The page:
OK, I've pondered this some more, and in the end I think it is a reasonable proposal.

Note that there are many subtleties in various other methods already; e.g. the distinction between timetuple() and utctimetuple(), or between fromtimestamp() and utcfromtimestamp(), is not as straightforward as their names might suggest. So I think it's better not to add more utc*() functions.

If I had to do the design over I might have made a deeper distinction between aware and naive datetimes (e.g. aware being a subclass of naive) but such a redesign is not on the table.

Another (mostly unrelated) observation about datetime: even an aware datetime does not really represent an instant in time, unless its timezone has a fixed offset. For example, suppose I create a datetime representing noon, June 3rd, US/Eastern time in 2020. My best guess is that this will correspond to the instant 16:00 in UTC on that date. But I can't really tell. Maybe by then the campaign against DST has finally succeeded, and noon on that date in US/Eastern is actually 17:00 UTC. But if I store this date in a database and read it back in the year 2020, I want it to be read back as noon US/Eastern (June 3rd 2020), not as "whatever time in US/Eastern corresponding to 16:00 UTC on that date". Now you may wonder why I prefer it this way, and I'll just let you guess -- but I need this for my use case. If your use case needs to record the instant, you should use UTC or some other fixed offset zone. (And yes, I fundamentally consider pytz's behavior here a bug, and datetime's behavior a feature.)

On Fri, Aug 28, 2015 at 4:29 PM, Alexander Belopolsky <alexander.belopolsky@gmail.com> wrote:
While PEP 495 is primarily about improving the tzinfo interface, it proposes one feature that will be visible to datetime users who don't write their own tzinfo implementations or use any from a third party.   This feature is described in the section "Conversion from Naive to Aware" [1] and will enable users to call astimezone() method on naive instances to convert them to aware.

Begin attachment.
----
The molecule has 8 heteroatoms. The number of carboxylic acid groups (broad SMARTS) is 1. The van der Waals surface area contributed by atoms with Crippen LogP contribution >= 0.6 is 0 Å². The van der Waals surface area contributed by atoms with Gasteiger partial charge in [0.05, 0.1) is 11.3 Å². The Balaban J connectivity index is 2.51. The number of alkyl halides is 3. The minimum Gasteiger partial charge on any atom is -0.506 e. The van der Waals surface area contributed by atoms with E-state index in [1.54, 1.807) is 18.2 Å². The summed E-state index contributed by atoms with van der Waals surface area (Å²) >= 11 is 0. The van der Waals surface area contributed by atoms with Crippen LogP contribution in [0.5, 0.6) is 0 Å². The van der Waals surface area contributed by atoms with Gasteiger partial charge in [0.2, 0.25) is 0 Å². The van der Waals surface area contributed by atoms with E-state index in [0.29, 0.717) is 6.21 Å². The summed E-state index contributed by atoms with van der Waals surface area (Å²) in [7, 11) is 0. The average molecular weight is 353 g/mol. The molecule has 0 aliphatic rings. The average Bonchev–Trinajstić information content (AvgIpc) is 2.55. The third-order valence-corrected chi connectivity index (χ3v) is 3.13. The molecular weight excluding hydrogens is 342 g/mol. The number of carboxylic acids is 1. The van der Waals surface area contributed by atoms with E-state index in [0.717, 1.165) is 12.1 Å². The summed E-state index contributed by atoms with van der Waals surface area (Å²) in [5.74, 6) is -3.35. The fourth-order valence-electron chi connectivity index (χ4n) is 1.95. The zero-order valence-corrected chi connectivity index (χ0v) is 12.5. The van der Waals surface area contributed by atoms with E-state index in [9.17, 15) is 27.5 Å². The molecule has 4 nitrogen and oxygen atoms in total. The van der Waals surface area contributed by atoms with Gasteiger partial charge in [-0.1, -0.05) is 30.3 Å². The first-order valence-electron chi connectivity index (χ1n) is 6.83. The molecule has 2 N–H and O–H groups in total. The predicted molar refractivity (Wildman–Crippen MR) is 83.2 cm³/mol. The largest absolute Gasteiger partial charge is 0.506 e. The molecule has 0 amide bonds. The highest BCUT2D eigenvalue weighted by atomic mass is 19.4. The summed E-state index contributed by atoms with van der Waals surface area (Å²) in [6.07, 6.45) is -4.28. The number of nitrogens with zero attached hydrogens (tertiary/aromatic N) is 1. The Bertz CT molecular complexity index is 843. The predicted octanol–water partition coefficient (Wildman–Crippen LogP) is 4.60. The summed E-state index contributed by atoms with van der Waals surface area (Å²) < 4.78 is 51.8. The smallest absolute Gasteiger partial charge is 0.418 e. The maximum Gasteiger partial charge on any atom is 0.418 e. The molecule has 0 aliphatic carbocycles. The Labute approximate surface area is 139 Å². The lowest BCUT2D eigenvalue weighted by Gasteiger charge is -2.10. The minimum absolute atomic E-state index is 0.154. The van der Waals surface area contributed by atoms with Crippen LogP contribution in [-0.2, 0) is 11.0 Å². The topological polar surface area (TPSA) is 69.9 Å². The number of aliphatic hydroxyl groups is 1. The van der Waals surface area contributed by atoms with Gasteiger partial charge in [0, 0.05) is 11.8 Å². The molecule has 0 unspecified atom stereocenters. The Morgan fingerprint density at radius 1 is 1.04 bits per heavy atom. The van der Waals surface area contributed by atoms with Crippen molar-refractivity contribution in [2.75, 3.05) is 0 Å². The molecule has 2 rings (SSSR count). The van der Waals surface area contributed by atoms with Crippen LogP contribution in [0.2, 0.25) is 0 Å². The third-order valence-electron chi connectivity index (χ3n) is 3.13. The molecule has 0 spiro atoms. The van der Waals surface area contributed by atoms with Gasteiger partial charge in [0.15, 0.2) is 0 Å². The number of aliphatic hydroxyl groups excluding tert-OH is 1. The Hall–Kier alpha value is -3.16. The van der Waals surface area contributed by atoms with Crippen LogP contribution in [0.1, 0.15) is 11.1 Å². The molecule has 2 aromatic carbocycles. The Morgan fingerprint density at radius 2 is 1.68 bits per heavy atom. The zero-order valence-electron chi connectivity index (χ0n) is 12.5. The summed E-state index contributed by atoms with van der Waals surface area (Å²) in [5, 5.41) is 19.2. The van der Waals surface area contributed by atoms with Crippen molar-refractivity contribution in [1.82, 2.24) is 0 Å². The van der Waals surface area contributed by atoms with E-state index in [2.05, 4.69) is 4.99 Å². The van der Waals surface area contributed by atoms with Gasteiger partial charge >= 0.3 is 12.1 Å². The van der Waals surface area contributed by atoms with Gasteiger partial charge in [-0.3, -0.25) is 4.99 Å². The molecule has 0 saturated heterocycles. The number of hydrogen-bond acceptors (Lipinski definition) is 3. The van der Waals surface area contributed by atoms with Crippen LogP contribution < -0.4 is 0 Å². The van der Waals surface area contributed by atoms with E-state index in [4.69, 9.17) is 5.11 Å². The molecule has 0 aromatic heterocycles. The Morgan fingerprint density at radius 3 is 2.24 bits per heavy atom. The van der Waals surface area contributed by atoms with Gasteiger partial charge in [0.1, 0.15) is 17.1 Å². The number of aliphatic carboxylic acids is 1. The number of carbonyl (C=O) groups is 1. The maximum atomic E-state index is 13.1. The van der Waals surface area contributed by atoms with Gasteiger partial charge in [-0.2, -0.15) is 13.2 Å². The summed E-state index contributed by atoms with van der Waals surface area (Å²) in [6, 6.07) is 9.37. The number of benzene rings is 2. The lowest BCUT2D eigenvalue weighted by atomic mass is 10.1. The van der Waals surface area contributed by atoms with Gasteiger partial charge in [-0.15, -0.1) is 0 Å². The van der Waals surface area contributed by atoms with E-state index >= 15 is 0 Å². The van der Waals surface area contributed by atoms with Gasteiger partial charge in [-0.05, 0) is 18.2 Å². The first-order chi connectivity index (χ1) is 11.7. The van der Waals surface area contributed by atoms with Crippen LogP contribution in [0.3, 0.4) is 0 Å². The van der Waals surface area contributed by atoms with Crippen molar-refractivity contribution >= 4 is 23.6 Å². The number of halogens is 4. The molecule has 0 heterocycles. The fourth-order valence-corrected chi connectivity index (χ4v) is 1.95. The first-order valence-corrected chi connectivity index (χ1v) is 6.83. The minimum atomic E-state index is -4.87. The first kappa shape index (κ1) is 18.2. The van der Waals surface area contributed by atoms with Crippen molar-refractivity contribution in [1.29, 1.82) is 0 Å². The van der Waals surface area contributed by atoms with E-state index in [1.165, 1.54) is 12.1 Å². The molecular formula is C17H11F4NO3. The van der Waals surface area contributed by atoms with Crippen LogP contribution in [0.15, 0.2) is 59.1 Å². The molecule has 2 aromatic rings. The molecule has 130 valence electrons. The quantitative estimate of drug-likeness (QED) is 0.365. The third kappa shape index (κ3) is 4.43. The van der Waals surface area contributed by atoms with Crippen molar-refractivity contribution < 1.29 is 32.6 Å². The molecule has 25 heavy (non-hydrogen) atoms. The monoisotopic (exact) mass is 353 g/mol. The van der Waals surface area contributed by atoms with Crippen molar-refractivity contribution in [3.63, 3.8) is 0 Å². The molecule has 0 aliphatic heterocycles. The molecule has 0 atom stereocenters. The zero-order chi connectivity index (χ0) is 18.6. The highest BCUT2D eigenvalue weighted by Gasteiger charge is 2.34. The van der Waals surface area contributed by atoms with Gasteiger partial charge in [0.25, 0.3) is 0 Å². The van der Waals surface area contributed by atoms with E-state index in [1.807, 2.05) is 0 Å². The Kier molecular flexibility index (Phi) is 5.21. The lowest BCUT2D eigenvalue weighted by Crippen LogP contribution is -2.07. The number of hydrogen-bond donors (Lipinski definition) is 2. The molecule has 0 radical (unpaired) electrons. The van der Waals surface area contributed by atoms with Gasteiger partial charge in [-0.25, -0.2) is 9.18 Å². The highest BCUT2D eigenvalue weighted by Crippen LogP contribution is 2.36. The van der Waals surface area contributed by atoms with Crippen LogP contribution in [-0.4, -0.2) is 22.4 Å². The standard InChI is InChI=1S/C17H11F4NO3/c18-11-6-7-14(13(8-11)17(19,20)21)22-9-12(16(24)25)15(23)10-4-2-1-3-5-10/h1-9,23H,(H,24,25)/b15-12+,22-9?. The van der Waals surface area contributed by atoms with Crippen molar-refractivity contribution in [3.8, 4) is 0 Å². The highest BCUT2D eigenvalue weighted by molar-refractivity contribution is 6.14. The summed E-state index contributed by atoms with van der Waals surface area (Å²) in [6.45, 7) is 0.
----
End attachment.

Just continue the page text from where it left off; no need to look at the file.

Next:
The PEP proposes that naive datetimes should be presumed by astimezone() to be in system local timezone similarly to the way they are treated in the timestamp() method now.

This feature has been criticized because "Treating a naive datetime as being a local time is as senseless as treating it as a UTC time - it's arbitrary." [2]

The proposed changes to astimezone() will make it discriminate between the two arbitrary choices.   Converting a naive datetime to say UTC timezone assuming it is local will become

>>> dt.astimezone(timezone.utc)

but the same conversion assuming dt is already in UTC is done by

>>> dt.replace(tzinfo=timezone.utc)

The asymmetry is more visible in when the task is to imbue a naive datetime with an appropriate local fixed offset timezone:

>>> dt.astimezone()  # assuming dt is local

vs.

>>> dt.replace(tzinfo=timezone.utc).astimezone()  # assuming dt is UTC

As an alternative to an implicit local timezone, we can provide an explicit timezone.local implementation and tell users to write

>>> dt.replace(tzinfo=timezone.local).astimezone()  # assuming dt is local

making working with implicitly local and implicitly UTC naive instances equally inconvenient.

Furthermore, implicit local time zone logic is already implemented with respect to the target timezone: to convert to a local (fixed offset) timezone astimezone() is called without arguments, but any other timezone needs to be provided explicitly, including timezone.utc.

IMO, if nondiscrimination between between UTC and local is important, I would rather add utcastimezone() and utctimestamp() methods that will work like their namesakes but assume that the instances they are invoked on are in UTC.

Please discuss.




[1]: https://www.python.org/dev/peps/pep-0495/#conversion-from-naive-to-aware
[2]: https://mail.python.org/pipermail/datetime-sig/2015-August/000464.html

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